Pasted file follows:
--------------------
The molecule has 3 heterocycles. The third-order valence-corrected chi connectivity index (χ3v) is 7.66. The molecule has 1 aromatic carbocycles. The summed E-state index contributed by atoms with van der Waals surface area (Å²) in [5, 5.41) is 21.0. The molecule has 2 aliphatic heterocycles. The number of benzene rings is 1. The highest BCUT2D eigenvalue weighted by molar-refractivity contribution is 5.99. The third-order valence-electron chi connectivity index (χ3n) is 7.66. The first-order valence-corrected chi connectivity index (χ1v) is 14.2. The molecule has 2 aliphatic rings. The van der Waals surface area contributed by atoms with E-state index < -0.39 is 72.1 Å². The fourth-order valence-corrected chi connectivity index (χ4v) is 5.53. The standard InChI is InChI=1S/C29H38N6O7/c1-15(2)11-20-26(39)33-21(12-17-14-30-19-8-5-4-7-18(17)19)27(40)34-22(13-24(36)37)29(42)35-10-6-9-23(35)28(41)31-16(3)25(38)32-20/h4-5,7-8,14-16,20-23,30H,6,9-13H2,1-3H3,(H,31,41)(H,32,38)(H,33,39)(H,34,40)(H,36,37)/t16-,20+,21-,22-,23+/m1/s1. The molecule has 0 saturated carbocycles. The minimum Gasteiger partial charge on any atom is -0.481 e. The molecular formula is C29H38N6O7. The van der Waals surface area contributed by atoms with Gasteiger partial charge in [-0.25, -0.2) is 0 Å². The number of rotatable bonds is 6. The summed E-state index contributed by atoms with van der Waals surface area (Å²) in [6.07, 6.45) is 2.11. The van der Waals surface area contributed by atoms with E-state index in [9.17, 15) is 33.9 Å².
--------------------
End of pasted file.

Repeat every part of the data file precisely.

The molecule has 3 heterocycles. The third-order valence-corrected chi connectivity index (χ3v) is 7.66. The molecule has 1 aromatic carbocycles. The summed E-state index contributed by atoms with van der Waals surface area (Å²) in [5, 5.41) is 21.0. The molecule has 2 aliphatic heterocycles. The number of benzene rings is 1. The highest BCUT2D eigenvalue weighted by molar-refractivity contribution is 5.99. The third-order valence-electron chi connectivity index (χ3n) is 7.66. The first-order valence-corrected chi connectivity index (χ1v) is 14.2. The molecule has 2 aliphatic rings. The van der Waals surface area contributed by atoms with E-state index < -0.39 is 72.1 Å². The fourth-order valence-corrected chi connectivity index (χ4v) is 5.53. The standard InChI is InChI=1S/C29H38N6O7/c1-15(2)11-20-26(39)33-21(12-17-14-30-19-8-5-4-7-18(17)19)27(40)34-22(13-24(36)37)29(42)35-10-6-9-23(35)28(41)31-16(3)25(38)32-20/h4-5,7-8,14-16,20-23,30H,6,9-13H2,1-3H3,(H,31,41)(H,32,38)(H,33,39)(H,34,40)(H,36,37)/t16-,20+,21-,22-,23+/m1/s1. The molecule has 0 saturated carbocycles. The minimum Gasteiger partial charge on any atom is -0.481 e. The molecular formula is C29H38N6O7. The van der Waals surface area contributed by atoms with Gasteiger partial charge in [-0.25, -0.2) is 0 Å². The number of rotatable bonds is 6. The summed E-state index contributed by atoms with van der Waals surface area (Å²) in [6.07, 6.45) is 2.11. The van der Waals surface area contributed by atoms with E-state index in [9.17, 15) is 33.9 Å².